Although the field of school psychology continues to develop rapidly, few recent studies have examined how it is directly affected by a country's economy and education. This study examined the effect of gross domestic product, public spending on education, and public support for education on the ratio of school psychologists to students, level of degree offered, and status of school psychologists. Data from 43 countries were obtained from the School Psychology International Survey (one survey per country), Central Intelligence Agency World Factbook, and World Bank Group. Logistic regression results indicated that none of the variables significantly predicted the ratio of school psychologists to students, level of degree offered, and status of school psychologists. The discussion explores the results considering the extant literature and identifies directions for further research.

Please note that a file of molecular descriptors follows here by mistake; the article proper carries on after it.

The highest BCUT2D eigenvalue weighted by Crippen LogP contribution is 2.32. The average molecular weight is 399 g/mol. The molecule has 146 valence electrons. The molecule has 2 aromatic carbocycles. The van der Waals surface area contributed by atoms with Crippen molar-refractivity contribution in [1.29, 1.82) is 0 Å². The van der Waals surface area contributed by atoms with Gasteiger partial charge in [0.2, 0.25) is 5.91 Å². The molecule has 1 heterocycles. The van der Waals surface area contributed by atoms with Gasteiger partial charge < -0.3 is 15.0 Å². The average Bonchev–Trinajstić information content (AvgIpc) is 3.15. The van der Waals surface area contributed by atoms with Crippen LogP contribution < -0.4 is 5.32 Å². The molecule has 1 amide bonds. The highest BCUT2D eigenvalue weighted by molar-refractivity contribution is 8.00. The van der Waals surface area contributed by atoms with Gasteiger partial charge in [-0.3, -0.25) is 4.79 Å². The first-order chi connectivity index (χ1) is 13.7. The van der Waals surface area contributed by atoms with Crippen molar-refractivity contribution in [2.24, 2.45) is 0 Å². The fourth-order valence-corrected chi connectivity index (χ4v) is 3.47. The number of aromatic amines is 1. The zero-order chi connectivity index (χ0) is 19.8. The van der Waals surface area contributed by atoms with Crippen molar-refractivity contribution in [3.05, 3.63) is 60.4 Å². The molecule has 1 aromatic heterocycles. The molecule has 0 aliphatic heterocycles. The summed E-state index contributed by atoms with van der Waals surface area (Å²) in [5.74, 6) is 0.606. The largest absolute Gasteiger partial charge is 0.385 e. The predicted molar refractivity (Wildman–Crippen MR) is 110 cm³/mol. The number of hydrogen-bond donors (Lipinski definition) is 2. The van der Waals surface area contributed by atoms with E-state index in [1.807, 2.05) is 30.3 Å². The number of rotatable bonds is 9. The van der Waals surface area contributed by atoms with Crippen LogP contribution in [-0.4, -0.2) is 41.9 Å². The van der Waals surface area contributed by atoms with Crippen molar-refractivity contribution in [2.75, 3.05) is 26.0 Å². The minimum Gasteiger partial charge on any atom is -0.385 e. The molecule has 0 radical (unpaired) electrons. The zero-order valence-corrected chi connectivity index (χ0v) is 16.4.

|Number of pages
|International Journal of School and Educational Psychology
|Published - Apr 3 2015
- gross domestic product
- International school psychology